Although they came from diverse backgrounds, the 10 honorees who were recognized on Tuesday as Masters of Innovation all share a few common characteristics.
"Being here is extraordinary because we are affirming 10 entrepreneurs who are very courageous. They built up a business when it was difficult to do so," said Gus Whalen of the Warren Featherbone Foundation. "Today is about growth. They have things to share with us and if we truly listen, we can learn from them. Entrepreneurs help us stretch (our minds)."
The innovation awards are the latest in the Featherbone Communiversity's masters series, which started with the masters in teaching awards ceremony.
"The masters series began about three years ago with the idea that we have all benefitted from great teaching," Whalen said. "We wanted to learn from them, affirm (their work) and to also encourage others to become great teachers."
Masters of nursing is the other branch of the series.
During the ceremony at the Lanier Technical College Manufacturing and Development Center, each of the recipients shared with the audience what inspired them to become entrepreneurs.
For Mike Cottrell, who started his first business as a 9-year-old, there was never a question about being a business owner.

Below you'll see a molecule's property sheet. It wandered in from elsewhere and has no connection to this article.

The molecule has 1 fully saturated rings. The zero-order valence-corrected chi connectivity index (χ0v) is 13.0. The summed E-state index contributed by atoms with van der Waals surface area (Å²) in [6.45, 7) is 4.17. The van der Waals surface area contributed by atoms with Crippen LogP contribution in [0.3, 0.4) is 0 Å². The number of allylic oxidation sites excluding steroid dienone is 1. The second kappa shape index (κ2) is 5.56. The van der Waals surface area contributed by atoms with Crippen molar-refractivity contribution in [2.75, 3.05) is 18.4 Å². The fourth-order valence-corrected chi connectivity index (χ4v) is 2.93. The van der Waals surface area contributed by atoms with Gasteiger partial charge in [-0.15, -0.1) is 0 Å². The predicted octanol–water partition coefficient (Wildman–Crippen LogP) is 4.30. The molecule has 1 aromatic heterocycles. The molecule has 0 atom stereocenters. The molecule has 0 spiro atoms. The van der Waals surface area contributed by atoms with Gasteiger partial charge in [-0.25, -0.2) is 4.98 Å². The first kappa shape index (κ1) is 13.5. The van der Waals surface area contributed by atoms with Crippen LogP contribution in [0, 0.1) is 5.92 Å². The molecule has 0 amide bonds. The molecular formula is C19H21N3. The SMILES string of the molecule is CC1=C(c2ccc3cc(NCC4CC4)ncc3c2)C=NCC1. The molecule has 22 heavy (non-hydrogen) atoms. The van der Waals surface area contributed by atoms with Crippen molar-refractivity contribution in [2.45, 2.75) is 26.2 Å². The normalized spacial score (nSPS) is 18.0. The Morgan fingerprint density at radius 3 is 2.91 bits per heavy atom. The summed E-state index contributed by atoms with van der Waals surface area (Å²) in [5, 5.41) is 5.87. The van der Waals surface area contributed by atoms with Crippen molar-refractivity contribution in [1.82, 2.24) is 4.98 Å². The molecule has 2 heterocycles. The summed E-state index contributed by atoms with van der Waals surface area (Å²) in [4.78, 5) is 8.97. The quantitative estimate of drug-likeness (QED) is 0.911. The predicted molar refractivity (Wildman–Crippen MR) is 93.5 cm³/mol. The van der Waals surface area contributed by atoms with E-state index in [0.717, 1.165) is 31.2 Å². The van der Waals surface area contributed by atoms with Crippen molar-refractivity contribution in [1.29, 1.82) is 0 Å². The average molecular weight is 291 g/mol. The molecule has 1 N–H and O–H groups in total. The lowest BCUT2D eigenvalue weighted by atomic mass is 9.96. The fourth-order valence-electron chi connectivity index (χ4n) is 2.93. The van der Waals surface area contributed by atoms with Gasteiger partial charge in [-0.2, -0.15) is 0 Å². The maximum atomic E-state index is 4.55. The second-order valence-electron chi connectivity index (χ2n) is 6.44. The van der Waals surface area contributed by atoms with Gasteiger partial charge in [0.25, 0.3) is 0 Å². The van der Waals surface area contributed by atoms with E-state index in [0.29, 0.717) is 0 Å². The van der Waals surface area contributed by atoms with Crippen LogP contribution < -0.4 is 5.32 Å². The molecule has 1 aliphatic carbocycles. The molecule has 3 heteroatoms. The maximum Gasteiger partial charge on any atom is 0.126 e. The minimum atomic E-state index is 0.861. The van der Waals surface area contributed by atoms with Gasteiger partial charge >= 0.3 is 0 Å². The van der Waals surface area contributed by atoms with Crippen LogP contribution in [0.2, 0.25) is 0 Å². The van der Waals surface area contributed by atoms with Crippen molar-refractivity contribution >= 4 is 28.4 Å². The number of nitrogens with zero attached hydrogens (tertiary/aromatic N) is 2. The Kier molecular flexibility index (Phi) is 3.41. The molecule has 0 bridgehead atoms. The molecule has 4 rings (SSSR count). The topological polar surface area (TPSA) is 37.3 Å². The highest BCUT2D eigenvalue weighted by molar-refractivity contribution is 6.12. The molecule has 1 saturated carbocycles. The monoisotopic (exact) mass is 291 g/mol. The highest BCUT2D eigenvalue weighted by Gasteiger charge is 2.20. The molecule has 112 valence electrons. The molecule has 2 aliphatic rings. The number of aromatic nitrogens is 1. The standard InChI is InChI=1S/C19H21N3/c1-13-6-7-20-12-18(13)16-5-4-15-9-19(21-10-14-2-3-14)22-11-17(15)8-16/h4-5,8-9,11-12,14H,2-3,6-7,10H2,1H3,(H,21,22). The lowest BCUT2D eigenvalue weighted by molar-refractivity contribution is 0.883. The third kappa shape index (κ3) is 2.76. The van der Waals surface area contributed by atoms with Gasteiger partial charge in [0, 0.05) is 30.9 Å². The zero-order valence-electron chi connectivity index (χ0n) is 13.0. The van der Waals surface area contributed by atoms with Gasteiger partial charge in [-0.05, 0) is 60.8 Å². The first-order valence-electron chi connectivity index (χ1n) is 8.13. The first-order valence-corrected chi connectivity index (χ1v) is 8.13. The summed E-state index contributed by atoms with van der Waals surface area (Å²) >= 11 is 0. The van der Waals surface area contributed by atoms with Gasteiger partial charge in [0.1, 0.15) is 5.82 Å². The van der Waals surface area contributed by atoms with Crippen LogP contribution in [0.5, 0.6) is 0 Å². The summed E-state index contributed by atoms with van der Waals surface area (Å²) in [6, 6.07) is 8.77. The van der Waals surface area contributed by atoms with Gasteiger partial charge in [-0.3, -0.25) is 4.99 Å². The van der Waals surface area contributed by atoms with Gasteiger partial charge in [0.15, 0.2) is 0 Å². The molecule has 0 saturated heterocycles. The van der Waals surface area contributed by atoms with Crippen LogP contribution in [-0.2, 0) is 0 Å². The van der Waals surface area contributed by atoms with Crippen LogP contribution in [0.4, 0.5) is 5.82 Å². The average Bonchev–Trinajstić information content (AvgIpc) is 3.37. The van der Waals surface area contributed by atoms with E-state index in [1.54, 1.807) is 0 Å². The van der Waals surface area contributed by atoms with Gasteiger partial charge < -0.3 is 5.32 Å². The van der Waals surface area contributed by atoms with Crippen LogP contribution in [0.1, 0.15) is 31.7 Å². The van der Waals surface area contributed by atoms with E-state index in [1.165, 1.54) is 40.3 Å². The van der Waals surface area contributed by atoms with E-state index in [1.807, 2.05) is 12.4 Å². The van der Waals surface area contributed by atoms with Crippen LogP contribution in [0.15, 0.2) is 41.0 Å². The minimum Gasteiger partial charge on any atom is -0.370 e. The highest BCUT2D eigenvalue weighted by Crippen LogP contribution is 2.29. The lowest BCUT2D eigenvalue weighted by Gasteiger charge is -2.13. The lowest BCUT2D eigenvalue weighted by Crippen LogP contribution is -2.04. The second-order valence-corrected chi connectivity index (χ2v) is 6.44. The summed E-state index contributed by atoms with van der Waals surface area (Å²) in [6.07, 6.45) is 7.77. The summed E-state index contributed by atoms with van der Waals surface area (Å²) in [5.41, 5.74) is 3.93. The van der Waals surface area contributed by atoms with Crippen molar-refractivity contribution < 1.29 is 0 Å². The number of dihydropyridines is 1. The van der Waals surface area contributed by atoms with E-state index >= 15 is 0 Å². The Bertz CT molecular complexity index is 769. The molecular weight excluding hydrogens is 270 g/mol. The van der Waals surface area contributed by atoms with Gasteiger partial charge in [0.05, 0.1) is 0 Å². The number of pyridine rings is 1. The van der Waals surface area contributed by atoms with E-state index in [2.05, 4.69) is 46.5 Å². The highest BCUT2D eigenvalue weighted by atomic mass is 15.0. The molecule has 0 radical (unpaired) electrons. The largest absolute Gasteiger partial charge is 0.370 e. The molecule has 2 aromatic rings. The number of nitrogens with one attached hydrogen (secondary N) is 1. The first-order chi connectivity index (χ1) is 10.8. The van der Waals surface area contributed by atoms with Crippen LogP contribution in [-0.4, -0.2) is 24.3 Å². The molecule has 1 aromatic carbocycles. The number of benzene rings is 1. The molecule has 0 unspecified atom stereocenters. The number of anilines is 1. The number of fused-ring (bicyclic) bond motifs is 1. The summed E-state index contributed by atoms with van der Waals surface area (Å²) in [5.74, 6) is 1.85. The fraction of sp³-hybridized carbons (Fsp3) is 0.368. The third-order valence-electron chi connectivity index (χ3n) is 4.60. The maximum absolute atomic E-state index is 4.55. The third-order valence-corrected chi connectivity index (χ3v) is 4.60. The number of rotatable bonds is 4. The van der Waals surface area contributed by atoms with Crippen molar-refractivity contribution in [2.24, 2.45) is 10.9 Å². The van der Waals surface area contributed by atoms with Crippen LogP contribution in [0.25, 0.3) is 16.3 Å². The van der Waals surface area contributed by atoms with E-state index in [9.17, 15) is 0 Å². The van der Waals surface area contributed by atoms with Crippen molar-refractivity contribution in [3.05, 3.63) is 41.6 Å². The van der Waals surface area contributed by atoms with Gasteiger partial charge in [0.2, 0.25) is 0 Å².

"I've always wanted to be an entrepreneur - I think I was born with that gene," said Cottrell, CEO of Cottrell Industries.
For David Dorsey, owner and manager of Discovery Medical Co., the road to entrepreneurship was one paved with a variety of jobs that covered the spectrum from construction to the service industry.
Dorsey, along with several other award recipients, credit their desire to be their own boss as one of the reasons they went into business for themselves.
"Nobody is gonna do it for you. Sometimes you have to pick yourself up and dust yourself off," Dorsey said.
"The saying, ‘If you can conceive it, you can achieve it,' really rings true."
The inaugural class of innovators was selected by a committee for exhibiting a number of characteristics - including persistence, passion and creativity.
"They had to be people that others could look up to - we wanted to set the bar high," said Bill Lightfoot, dean of the Brenau University School of Business and Mass Communication.
"They had to be an inspiration. Especially in this economy, we wanted people that could light a fire under us all to (help get the economy) back on track."
According to committee members, small business owners are the foundation of the American economy and ultimately the driving force in economic recovery efforts.
The communiversity plans to bestow the entrepreneurial honors annually.